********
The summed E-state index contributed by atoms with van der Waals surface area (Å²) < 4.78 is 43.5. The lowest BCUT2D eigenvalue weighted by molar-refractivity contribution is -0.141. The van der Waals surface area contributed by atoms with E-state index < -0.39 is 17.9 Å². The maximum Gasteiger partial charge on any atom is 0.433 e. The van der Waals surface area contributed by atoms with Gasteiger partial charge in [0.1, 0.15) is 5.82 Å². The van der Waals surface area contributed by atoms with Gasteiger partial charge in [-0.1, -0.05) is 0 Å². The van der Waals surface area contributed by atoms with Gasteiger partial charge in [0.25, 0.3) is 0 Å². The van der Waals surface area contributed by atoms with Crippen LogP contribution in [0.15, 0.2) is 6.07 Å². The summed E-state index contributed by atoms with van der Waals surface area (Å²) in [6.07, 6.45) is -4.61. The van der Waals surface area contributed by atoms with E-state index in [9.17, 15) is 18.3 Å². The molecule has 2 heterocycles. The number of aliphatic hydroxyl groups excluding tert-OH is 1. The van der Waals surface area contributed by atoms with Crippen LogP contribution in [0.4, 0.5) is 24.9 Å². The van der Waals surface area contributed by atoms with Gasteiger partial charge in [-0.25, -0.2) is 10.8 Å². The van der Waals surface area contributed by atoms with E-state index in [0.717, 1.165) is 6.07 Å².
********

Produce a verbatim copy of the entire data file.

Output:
The summed E-state index contributed by atoms with van der Waals surface area (Å²) < 4.78 is 43.5. The lowest BCUT2D eigenvalue weighted by molar-refractivity contribution is -0.141. The van der Waals surface area contributed by atoms with E-state index < -0.39 is 17.9 Å². The maximum Gasteiger partial charge on any atom is 0.433 e. The van der Waals surface area contributed by atoms with Gasteiger partial charge in [0.1, 0.15) is 5.82 Å². The van der Waals surface area contributed by atoms with Gasteiger partial charge in [-0.1, -0.05) is 0 Å². The van der Waals surface area contributed by atoms with Gasteiger partial charge in [0.25, 0.3) is 0 Å². The van der Waals surface area contributed by atoms with Crippen LogP contribution in [0.15, 0.2) is 6.07 Å². The summed E-state index contributed by atoms with van der Waals surface area (Å²) in [6.07, 6.45) is -4.61. The van der Waals surface area contributed by atoms with E-state index in [9.17, 15) is 18.3 Å². The molecule has 2 heterocycles. The number of aliphatic hydroxyl groups excluding tert-OH is 1. The van der Waals surface area contributed by atoms with Crippen LogP contribution in [0.4, 0.5) is 24.9 Å². The van der Waals surface area contributed by atoms with Gasteiger partial charge in [-0.25, -0.2) is 10.8 Å². The van der Waals surface area contributed by atoms with E-state index in [0.717, 1.165) is 6.07 Å².